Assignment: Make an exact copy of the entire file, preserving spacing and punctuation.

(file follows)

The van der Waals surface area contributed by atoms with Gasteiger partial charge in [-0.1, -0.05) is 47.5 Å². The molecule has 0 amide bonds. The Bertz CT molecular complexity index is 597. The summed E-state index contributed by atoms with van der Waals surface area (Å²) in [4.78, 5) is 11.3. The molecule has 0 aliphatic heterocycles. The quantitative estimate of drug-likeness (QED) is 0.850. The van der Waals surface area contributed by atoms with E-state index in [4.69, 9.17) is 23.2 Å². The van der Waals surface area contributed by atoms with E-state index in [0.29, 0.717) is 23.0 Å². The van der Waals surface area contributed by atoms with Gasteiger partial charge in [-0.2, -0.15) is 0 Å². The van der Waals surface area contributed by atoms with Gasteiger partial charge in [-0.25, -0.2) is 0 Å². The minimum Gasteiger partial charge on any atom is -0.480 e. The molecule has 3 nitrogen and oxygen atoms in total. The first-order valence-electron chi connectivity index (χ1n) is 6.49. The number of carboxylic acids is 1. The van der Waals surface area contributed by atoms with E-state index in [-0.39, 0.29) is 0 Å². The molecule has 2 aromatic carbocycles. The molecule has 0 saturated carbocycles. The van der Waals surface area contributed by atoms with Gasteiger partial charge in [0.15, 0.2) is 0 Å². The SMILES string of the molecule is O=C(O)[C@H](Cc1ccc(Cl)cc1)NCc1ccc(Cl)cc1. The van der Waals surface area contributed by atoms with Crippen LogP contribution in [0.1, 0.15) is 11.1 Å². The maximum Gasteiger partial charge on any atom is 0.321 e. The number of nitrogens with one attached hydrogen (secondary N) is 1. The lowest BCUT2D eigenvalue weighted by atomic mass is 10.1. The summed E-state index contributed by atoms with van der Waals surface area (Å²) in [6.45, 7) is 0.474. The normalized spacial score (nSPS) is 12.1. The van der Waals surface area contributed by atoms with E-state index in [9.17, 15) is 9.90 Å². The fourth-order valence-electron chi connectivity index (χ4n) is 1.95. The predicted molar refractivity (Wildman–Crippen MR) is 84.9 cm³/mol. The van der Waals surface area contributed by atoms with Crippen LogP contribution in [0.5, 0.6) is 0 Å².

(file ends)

The van der Waals surface area contributed by atoms with Gasteiger partial charge in [-0.1, -0.05) is 47.5 Å². The molecule has 0 amide bonds. The Bertz CT molecular complexity index is 597. The summed E-state index contributed by atoms with van der Waals surface area (Å²) in [4.78, 5) is 11.3. The molecule has 0 aliphatic heterocycles. The quantitative estimate of drug-likeness (QED) is 0.850. The van der Waals surface area contributed by atoms with E-state index in [4.69, 9.17) is 23.2 Å². The van der Waals surface area contributed by atoms with E-state index in [0.29, 0.717) is 23.0 Å². The van der Waals surface area contributed by atoms with Gasteiger partial charge in [-0.2, -0.15) is 0 Å². The van der Waals surface area contributed by atoms with Gasteiger partial charge in [-0.25, -0.2) is 0 Å². The minimum Gasteiger partial charge on any atom is -0.480 e. The molecule has 3 nitrogen and oxygen atoms in total. The first-order valence-electron chi connectivity index (χ1n) is 6.49. The number of carboxylic acids is 1. The van der Waals surface area contributed by atoms with E-state index in [-0.39, 0.29) is 0 Å². The molecule has 2 aromatic carbocycles. The molecule has 0 saturated carbocycles. The van der Waals surface area contributed by atoms with Gasteiger partial charge in [0.15, 0.2) is 0 Å². The SMILES string of the molecule is O=C(O)[C@H](Cc1ccc(Cl)cc1)NCc1ccc(Cl)cc1. The van der Waals surface area contributed by atoms with Crippen LogP contribution in [0.1, 0.15) is 11.1 Å². The maximum Gasteiger partial charge on any atom is 0.321 e. The number of nitrogens with one attached hydrogen (secondary N) is 1. The lowest BCUT2D eigenvalue weighted by atomic mass is 10.1. The summed E-state index contributed by atoms with van der Waals surface area (Å²) in [6.45, 7) is 0.474. The normalized spacial score (nSPS) is 12.1. The van der Waals surface area contributed by atoms with E-state index in [9.17, 15) is 9.90 Å². The fourth-order valence-electron chi connectivity index (χ4n) is 1.95. The predicted molar refractivity (Wildman–Crippen MR) is 84.9 cm³/mol. The van der Waals surface area contributed by atoms with Crippen LogP contribution in [0.5, 0.6) is 0 Å².